SEATTLE: The U.S. Navy and Boeing unveiled the next maritime patrol and reconnaissance aircraft, the P-8A Poseidon, during a rollout ceremony July 30 at Boeing’s manufacturing facility in Seattle.
“This is a tremendous day to recognize the outstanding efforts of the U.S. Navy, Boeing and the entire industry team on a job extremely well done,” said Rear Adm. Bill Moran, commander, Patrol Reconnaissance Group. “It has been more than forty years since the maritime patrol community has seen a new aircraft; delivery of this aircraft cannot come soon enough.”
The admiral said the aircraft’s greater situational awareness, open systems architecture and higher operating altitude will bring a greater punch to the fight, across all warfare mission areas and will be a significant force multiplier.
The Poseidon will replace the P-3C Orion as a long-range anti-submarine warfare, anti-surface warfare, intelligence, surveillance and reconnaissance aircraft. It will maximize the experience and technology of the Orion but with significant growth potential, greater payload capacity, advanced mission systems, software and communications.
“The P-8A Poseidon program is an outstanding example of evolutionary acquisition at work. We have established a very solid baseline for initial operational capability, while concurrently making upgrade increments for future insertion as technology matures,” said Maritime Patrol and Reconnaissance Aircraft Program Manager Capt. Mike Moran.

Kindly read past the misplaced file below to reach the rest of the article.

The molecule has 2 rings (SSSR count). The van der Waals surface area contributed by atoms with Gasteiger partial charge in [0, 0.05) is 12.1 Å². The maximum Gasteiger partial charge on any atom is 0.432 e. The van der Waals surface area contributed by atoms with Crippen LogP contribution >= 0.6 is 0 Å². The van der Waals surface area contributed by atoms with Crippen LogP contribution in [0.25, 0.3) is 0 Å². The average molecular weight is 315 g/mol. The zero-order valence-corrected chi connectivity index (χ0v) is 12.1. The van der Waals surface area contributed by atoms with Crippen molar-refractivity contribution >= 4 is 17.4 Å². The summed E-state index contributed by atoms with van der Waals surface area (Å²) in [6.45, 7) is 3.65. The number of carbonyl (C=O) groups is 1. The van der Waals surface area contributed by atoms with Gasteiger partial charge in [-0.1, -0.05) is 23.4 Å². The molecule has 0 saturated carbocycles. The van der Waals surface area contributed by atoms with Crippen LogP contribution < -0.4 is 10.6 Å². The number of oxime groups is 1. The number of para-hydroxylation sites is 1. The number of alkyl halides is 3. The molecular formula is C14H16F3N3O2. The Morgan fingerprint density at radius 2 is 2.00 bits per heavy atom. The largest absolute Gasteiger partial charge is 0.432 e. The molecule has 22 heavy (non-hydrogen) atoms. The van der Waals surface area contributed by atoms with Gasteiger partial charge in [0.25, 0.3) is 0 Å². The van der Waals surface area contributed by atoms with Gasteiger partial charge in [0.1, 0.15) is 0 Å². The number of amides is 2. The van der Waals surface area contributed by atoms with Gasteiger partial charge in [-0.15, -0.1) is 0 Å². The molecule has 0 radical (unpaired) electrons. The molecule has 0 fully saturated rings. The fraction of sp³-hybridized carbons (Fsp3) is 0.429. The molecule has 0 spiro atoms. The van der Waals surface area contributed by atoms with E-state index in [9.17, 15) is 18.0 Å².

“The team has worked hard to stay on schedule and within cost in this developmental effort; we all should be extremely proud of the results.”
Boeing was awarded a contract in 2004 to deliver five test vehicles. This acquisition phase provides three flight test aircraft, one full-scale static loads test airframe, and one full-scale fatigue test airframe. The Navy plans to purchase 117 production aircraft.
All five test aircraft are in various stages of assembly and ground test; two of the flight test aircraft have already successfully flown as part of a Boeing relocation and system flight check process. Testing on the static loads airframe is underway and the Navy will begin formal flight testing later this year.
In April, the Australian Department of Defence signed an agreement with the U.S. Department of Defense to join a cooperative partnership in the development of follow-on capabilities to be added to the Poseidon after it enters the fleet in 2013.